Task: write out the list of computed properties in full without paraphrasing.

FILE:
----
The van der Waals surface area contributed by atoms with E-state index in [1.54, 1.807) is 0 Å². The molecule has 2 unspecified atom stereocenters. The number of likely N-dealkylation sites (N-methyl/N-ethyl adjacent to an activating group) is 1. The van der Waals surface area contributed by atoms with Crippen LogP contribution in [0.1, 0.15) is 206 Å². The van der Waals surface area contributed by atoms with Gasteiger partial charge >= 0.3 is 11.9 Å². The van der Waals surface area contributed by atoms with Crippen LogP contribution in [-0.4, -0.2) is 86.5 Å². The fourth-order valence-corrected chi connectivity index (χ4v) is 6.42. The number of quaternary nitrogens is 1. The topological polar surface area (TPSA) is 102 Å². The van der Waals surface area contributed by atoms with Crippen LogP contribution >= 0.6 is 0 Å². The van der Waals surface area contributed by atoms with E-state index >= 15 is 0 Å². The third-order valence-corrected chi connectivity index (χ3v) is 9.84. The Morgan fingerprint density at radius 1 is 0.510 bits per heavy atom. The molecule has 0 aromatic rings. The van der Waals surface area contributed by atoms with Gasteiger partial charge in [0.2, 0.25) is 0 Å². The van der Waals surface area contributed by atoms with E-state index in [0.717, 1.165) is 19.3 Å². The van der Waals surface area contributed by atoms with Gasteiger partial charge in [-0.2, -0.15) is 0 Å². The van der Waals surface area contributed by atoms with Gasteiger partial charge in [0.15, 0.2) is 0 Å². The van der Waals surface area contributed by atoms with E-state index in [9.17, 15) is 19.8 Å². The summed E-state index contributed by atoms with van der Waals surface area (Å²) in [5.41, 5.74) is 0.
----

The van der Waals surface area contributed by atoms with E-state index in [1.54, 1.807) is 0 Å². The molecule has 2 unspecified atom stereocenters. The number of likely N-dealkylation sites (N-methyl/N-ethyl adjacent to an activating group) is 1. The van der Waals surface area contributed by atoms with Crippen LogP contribution in [0.1, 0.15) is 206 Å². The van der Waals surface area contributed by atoms with Gasteiger partial charge >= 0.3 is 11.9 Å². The van der Waals surface area contributed by atoms with Crippen LogP contribution in [-0.4, -0.2) is 86.5 Å². The fourth-order valence-corrected chi connectivity index (χ4v) is 6.42. The number of quaternary nitrogens is 1. The topological polar surface area (TPSA) is 102 Å². The van der Waals surface area contributed by atoms with Crippen LogP contribution >= 0.6 is 0 Å². The van der Waals surface area contributed by atoms with E-state index >= 15 is 0 Å². The third-order valence-corrected chi connectivity index (χ3v) is 9.84. The Morgan fingerprint density at radius 1 is 0.510 bits per heavy atom. The molecule has 0 aromatic rings. The van der Waals surface area contributed by atoms with Gasteiger partial charge in [0.2, 0.25) is 0 Å². The van der Waals surface area contributed by atoms with E-state index in [0.717, 1.165) is 19.3 Å². The van der Waals surface area contributed by atoms with Gasteiger partial charge in [-0.2, -0.15) is 0 Å². The van der Waals surface area contributed by atoms with Gasteiger partial charge in [0.15, 0.2) is 0 Å². The van der Waals surface area contributed by atoms with E-state index in [9.17, 15) is 19.8 Å². The summed E-state index contributed by atoms with van der Waals surface area (Å²) in [5.41, 5.74) is 0.